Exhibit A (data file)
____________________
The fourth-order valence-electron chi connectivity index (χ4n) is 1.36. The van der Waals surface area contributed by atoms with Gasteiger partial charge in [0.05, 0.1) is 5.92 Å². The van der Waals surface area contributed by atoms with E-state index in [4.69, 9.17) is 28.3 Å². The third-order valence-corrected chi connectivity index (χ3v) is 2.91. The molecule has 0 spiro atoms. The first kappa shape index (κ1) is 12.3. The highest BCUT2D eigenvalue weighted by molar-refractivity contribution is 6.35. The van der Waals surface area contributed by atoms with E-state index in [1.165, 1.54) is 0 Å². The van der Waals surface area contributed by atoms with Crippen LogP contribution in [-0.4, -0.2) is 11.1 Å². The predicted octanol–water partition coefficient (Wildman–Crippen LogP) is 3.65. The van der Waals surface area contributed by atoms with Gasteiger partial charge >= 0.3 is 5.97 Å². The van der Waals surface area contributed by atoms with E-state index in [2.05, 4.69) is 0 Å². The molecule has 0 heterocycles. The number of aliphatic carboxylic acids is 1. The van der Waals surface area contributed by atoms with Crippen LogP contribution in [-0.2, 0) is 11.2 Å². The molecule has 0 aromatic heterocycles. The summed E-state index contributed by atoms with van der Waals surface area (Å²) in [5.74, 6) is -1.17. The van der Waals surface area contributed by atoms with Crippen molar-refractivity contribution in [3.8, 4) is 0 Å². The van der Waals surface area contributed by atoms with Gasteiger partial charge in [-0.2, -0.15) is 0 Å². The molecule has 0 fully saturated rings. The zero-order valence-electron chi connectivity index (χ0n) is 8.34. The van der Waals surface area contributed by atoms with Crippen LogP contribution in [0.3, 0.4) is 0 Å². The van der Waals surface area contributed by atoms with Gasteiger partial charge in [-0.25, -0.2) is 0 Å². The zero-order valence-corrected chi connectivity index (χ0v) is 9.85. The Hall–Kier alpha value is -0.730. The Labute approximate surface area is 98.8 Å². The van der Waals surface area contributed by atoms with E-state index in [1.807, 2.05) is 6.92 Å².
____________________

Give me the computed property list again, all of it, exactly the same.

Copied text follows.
The fourth-order valence-electron chi connectivity index (χ4n) is 1.36. The van der Waals surface area contributed by atoms with Gasteiger partial charge in [0.05, 0.1) is 5.92 Å². The van der Waals surface area contributed by atoms with E-state index in [4.69, 9.17) is 28.3 Å². The third-order valence-corrected chi connectivity index (χ3v) is 2.91. The molecule has 0 spiro atoms. The first kappa shape index (κ1) is 12.3. The highest BCUT2D eigenvalue weighted by molar-refractivity contribution is 6.35. The van der Waals surface area contributed by atoms with E-state index in [1.165, 1.54) is 0 Å². The van der Waals surface area contributed by atoms with Crippen LogP contribution in [-0.4, -0.2) is 11.1 Å². The predicted octanol–water partition coefficient (Wildman–Crippen LogP) is 3.65. The van der Waals surface area contributed by atoms with Gasteiger partial charge >= 0.3 is 5.97 Å². The van der Waals surface area contributed by atoms with E-state index in [2.05, 4.69) is 0 Å². The molecule has 0 heterocycles. The number of aliphatic carboxylic acids is 1. The van der Waals surface area contributed by atoms with Crippen LogP contribution in [-0.2, 0) is 11.2 Å². The molecule has 0 aromatic heterocycles. The summed E-state index contributed by atoms with van der Waals surface area (Å²) in [5.74, 6) is -1.17. The van der Waals surface area contributed by atoms with Crippen molar-refractivity contribution in [3.8, 4) is 0 Å². The van der Waals surface area contributed by atoms with Gasteiger partial charge in [-0.2, -0.15) is 0 Å². The molecule has 0 fully saturated rings. The zero-order valence-electron chi connectivity index (χ0n) is 8.34. The van der Waals surface area contributed by atoms with Crippen LogP contribution in [0.3, 0.4) is 0 Å². The van der Waals surface area contributed by atoms with Gasteiger partial charge in [-0.25, -0.2) is 0 Å². The zero-order valence-corrected chi connectivity index (χ0v) is 9.85. The Hall–Kier alpha value is -0.730. The Labute approximate surface area is 98.8 Å². The van der Waals surface area contributed by atoms with E-state index in [1.807, 2.05) is 6.92 Å².